Key Acid-Activated Protein Channel Identified

Newly characterized protein could contribute to acid-induced cell death caused by stroke, cancer and heart disease Johns Hopkins researchers have discovered a long-sought protein, the proton-activated chloride channel (PAC), that is activated in acidic environments and could protect against the tissue-damaging effects of stroke, heart attack, cancer and inflammation. The researchers believe the discovery of this protein could provide a new drug target for potential therapies for stroke and other health issues. “Knowing the identity of this acid-stimulated protein opens up a broad new avenue of both basic research and drug discovery,” says the study’s principal investigator Zhaozhu Qiu, Ph.D., an … Continue reading

Newly Discovered Immune Cell Linked to Type 1 Diabetes

‘Rogue defender’ mistakenly spurs attacks on insulin-producing cells in pancreas In a discovery that might be likened to finding medicine’s version of the Loch Ness monster, a research team from Johns Hopkins Medicine, IBM Research and four collaborating institutions is the first to document the existence of long-doubted “X cell,” a “rogue hybrid” immune system cell that may play a key role in the development of type 1 diabetes. The researchers report the unusual lymphocyte (a type of white blood cell) — formally known as a dual expressor, or DE, cell — in a new paper published in the journal Cell. “The cell … Continue reading

Johns Hopkins Researchers Design New Blood Test That Uses DNA ‘Packaging’ Patterns to Detect Multiple Cancer Types

Researchers at the Johns Hopkins Kimmel Cancer Center have developed a simple new blood test that can detect the presence of seven different types of cancer by spotting unique patterns in the fragmentation of DNA shed from cancer cells and circulating in the bloodstream. In a proof-of-concept study, the test, called DELFI (DNA evaluation of fragments for early interception), accurately detected the presence of cancer DNA in 57% to more than 99% of blood samples from 208 patients with various stages of breast, colorectal, lung, ovarian, pancreatic, gastric or bile duct cancers in the U.S., Denmark and the Netherlands. DELFI also performed … Continue reading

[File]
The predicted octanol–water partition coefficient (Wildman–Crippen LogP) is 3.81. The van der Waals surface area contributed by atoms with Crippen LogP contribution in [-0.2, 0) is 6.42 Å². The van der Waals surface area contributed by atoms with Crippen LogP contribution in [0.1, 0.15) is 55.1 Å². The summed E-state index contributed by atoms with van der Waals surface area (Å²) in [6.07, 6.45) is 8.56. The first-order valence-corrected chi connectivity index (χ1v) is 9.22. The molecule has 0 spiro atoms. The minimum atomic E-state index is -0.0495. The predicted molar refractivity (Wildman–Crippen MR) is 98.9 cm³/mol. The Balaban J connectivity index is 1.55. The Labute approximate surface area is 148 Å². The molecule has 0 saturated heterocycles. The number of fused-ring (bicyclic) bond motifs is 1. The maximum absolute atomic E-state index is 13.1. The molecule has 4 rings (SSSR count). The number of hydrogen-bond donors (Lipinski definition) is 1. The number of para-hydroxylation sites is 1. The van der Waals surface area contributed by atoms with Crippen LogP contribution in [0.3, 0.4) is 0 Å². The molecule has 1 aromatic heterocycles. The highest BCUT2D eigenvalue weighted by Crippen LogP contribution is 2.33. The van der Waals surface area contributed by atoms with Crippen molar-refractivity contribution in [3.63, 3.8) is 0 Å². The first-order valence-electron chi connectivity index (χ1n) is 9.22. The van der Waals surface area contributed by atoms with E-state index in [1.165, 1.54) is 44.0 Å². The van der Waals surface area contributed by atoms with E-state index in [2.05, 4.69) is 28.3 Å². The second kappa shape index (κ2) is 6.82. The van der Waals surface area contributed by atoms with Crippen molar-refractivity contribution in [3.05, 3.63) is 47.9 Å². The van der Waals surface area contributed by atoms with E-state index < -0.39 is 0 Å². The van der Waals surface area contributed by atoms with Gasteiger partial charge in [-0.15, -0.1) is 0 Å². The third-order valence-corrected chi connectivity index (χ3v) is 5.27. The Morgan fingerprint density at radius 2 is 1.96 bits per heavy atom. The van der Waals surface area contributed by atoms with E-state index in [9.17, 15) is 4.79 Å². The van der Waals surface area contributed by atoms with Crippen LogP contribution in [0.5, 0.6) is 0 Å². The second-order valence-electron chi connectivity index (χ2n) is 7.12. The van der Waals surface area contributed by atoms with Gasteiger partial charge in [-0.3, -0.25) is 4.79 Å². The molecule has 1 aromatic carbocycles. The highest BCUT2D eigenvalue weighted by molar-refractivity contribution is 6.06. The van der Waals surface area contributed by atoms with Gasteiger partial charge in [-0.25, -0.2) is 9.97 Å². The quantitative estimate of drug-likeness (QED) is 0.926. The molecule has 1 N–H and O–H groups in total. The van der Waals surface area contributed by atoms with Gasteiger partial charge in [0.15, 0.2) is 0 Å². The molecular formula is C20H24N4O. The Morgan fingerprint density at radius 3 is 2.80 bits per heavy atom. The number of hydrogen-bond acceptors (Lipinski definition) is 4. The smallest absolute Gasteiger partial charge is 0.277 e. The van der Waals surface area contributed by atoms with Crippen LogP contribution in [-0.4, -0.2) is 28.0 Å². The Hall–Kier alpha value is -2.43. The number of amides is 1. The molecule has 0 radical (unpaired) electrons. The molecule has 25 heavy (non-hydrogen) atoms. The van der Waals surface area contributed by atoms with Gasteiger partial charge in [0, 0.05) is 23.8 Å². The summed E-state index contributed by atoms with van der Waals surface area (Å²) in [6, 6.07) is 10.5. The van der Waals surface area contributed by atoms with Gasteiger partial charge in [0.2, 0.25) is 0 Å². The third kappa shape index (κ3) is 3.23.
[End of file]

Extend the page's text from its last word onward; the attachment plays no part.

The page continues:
Finding A Cell’s True Identity

New artificial intelligence tools sort cells into types and find commonalities among cells from new contexts based on patterns of gene expression Scientists have long sorted cells into different varieties based on their appearance under a microscope or, for differences that are more visually subtle, based on the behavior of a handful of genes. But in a bid to reveal even more distinctive differences and similarities, researchers from the Johns Hopkins Kimmel Cancer Center, the Johns Hopkins Institute for Genetic Medicine and the Johns Hopkins Department of Neuroscience developed two new artificial intelligence methods that decipher complex gene activity controlling cell fate decisions in retina … Continue reading

Researchers Advance Search For Laboratory Test to Predict Spread of Breast Cancer

Researchers at The Johns Hopkins University and other institutions report that a new laboratory test that induces cancer cells to squeeze through narrow spaces has the potential to accurately predict which breast cancers and other solid tumors are likely to spread, or metastasize, to other sites. The test, they say, might also help clinicians select the best drugs to prevent cancer’s spread. The team received a United States patent on the test, called Microfluidic Assay for quantification of Cell Invasion (MAqCI), which uses a device to assess three key features of metastasis: cancer cells’ ability to move, to compress in order to … Continue reading